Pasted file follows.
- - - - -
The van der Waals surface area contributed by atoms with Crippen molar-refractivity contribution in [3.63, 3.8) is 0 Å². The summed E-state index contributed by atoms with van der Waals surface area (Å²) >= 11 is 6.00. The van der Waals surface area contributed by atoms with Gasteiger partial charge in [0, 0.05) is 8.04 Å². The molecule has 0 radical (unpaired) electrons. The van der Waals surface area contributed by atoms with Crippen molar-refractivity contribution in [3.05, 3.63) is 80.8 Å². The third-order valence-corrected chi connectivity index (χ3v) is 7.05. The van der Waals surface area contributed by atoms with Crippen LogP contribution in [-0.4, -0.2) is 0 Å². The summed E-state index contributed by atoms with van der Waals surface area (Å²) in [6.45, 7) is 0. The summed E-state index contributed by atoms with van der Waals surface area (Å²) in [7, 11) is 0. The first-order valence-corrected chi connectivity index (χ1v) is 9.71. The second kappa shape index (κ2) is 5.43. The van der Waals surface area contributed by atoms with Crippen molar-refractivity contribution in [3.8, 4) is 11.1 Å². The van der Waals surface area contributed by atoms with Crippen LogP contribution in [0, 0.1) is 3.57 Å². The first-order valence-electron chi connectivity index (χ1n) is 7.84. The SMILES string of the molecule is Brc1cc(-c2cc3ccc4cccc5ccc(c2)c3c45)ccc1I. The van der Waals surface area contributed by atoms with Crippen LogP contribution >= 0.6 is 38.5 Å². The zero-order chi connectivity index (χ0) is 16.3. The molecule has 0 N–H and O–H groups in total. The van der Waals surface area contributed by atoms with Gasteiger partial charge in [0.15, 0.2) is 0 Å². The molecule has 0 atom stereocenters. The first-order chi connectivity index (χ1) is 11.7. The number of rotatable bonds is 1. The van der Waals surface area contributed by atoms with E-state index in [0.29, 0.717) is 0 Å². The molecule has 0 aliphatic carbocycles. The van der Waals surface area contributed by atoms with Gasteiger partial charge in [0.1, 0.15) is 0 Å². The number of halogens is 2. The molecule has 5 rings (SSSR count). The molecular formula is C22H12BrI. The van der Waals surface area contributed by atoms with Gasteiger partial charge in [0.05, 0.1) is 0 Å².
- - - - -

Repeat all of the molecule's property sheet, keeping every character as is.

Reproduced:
The van der Waals surface area contributed by atoms with Crippen molar-refractivity contribution in [3.63, 3.8) is 0 Å². The summed E-state index contributed by atoms with van der Waals surface area (Å²) >= 11 is 6.00. The van der Waals surface area contributed by atoms with Gasteiger partial charge in [0, 0.05) is 8.04 Å². The molecule has 0 radical (unpaired) electrons. The van der Waals surface area contributed by atoms with Crippen molar-refractivity contribution in [3.05, 3.63) is 80.8 Å². The third-order valence-corrected chi connectivity index (χ3v) is 7.05. The van der Waals surface area contributed by atoms with Crippen LogP contribution in [-0.4, -0.2) is 0 Å². The summed E-state index contributed by atoms with van der Waals surface area (Å²) in [6.45, 7) is 0. The summed E-state index contributed by atoms with van der Waals surface area (Å²) in [7, 11) is 0. The first-order valence-corrected chi connectivity index (χ1v) is 9.71. The second kappa shape index (κ2) is 5.43. The van der Waals surface area contributed by atoms with Crippen molar-refractivity contribution in [3.8, 4) is 11.1 Å². The van der Waals surface area contributed by atoms with Crippen LogP contribution in [0, 0.1) is 3.57 Å². The first-order valence-electron chi connectivity index (χ1n) is 7.84. The SMILES string of the molecule is Brc1cc(-c2cc3ccc4cccc5ccc(c2)c3c45)ccc1I. The van der Waals surface area contributed by atoms with Crippen LogP contribution >= 0.6 is 38.5 Å². The zero-order chi connectivity index (χ0) is 16.3. The molecule has 0 N–H and O–H groups in total. The van der Waals surface area contributed by atoms with Gasteiger partial charge in [0.15, 0.2) is 0 Å². The molecule has 0 atom stereocenters. The first-order chi connectivity index (χ1) is 11.7. The number of rotatable bonds is 1. The van der Waals surface area contributed by atoms with E-state index in [0.29, 0.717) is 0 Å². The molecule has 0 aliphatic carbocycles. The van der Waals surface area contributed by atoms with Gasteiger partial charge in [0.1, 0.15) is 0 Å². The number of halogens is 2. The molecule has 5 rings (SSSR count). The molecular formula is C22H12BrI. The van der Waals surface area contributed by atoms with Gasteiger partial charge in [0.05, 0.1) is 0 Å².